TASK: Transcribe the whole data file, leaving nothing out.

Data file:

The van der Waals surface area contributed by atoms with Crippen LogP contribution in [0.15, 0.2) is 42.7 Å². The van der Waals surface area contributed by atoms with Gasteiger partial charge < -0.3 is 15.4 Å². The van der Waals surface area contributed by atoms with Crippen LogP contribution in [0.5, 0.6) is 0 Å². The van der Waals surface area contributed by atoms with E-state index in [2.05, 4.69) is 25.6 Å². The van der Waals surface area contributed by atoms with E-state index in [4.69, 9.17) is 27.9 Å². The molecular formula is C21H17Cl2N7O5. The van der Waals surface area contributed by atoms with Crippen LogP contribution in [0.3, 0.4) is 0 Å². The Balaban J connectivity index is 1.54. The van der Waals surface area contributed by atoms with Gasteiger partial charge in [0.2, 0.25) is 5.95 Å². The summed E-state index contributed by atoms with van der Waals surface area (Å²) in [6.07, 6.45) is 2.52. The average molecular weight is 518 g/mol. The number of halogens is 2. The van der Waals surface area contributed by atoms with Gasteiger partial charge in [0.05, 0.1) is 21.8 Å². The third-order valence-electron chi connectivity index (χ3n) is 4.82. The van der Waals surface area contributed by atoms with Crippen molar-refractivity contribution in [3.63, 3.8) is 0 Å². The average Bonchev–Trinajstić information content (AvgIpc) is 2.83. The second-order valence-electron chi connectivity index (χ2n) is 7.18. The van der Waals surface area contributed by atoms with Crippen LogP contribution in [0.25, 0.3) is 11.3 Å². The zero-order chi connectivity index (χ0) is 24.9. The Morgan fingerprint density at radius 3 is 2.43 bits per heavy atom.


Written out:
The van der Waals surface area contributed by atoms with Crippen LogP contribution in [0.15, 0.2) is 42.7 Å². The van der Waals surface area contributed by atoms with Gasteiger partial charge < -0.3 is 15.4 Å². The van der Waals surface area contributed by atoms with Crippen LogP contribution in [0.5, 0.6) is 0 Å². The van der Waals surface area contributed by atoms with E-state index in [2.05, 4.69) is 25.6 Å². The van der Waals surface area contributed by atoms with E-state index in [4.69, 9.17) is 27.9 Å². The molecular formula is C21H17Cl2N7O5. The van der Waals surface area contributed by atoms with Crippen LogP contribution in [0.3, 0.4) is 0 Å². The Balaban J connectivity index is 1.54. The van der Waals surface area contributed by atoms with Gasteiger partial charge in [0.2, 0.25) is 5.95 Å². The summed E-state index contributed by atoms with van der Waals surface area (Å²) in [6.07, 6.45) is 2.52. The average molecular weight is 518 g/mol. The number of halogens is 2. The van der Waals surface area contributed by atoms with Gasteiger partial charge in [0.05, 0.1) is 21.8 Å². The third-order valence-electron chi connectivity index (χ3n) is 4.82. The van der Waals surface area contributed by atoms with Crippen molar-refractivity contribution in [3.63, 3.8) is 0 Å². The average Bonchev–Trinajstić information content (AvgIpc) is 2.83. The second-order valence-electron chi connectivity index (χ2n) is 7.18. The van der Waals surface area contributed by atoms with Crippen LogP contribution in [0.25, 0.3) is 11.3 Å². The zero-order chi connectivity index (χ0) is 24.9. The Morgan fingerprint density at radius 3 is 2.43 bits per heavy atom.